Origin of macabre
Examples from the Web for macaber
Historical Examples of macaber
Again,—As to the connexion between the word Macaber with the Dance itself.
They have probably belonged to a Macaber Dance in the windows of some church.
The figures at bottom indicate its having been part of a Macaber Dance.
In its construction there is a striking resemblance to the common metrical stanzas that accompany the Macaber Dance.
But it was not only in the above volumes that the very popular subject of the Macaber Dance was particularly exhibited.
Word Origin for macabre
early 15c., from Old French (danse) Macabré "(dance) of Death" (1376), probably a translation of Medieval Latin (Chorea) Machabæorum, literally "dance of the Maccabees" (leaders of the Jewish revolt against Syro-Hellenes; see Maccabees). The association with the dance of death seems to be via vivid descriptions of the martyrdom of the Maccabees in the Apocryphal books. The abstracted sense of "gruesome" is first attested 1842 in French, 1889 in English.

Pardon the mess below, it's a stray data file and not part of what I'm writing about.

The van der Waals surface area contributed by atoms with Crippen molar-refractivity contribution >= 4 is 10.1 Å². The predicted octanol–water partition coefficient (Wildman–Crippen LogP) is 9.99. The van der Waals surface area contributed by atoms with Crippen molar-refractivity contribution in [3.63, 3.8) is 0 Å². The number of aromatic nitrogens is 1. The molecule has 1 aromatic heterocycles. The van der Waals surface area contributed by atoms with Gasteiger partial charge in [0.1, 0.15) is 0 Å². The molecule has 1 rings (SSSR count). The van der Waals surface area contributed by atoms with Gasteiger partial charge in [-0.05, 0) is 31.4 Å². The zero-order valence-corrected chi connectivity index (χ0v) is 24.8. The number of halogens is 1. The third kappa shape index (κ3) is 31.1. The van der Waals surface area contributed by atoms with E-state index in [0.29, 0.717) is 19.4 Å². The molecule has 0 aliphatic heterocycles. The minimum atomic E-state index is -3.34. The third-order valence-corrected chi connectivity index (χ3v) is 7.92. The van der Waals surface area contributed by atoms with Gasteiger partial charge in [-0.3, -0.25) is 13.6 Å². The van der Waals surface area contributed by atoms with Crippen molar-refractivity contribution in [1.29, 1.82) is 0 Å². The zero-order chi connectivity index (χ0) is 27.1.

The typical form which the allegory takes is that of a series of pictures, sculptured or painted, in which Death appears, either as a dancing skeleton or as a shrunken corpse wrapped in grave-clothes to persons representing every age and condition of life, and leads them all in a dance to the grave. ["Encyclopaedia Britannica," 11th ed., 1911]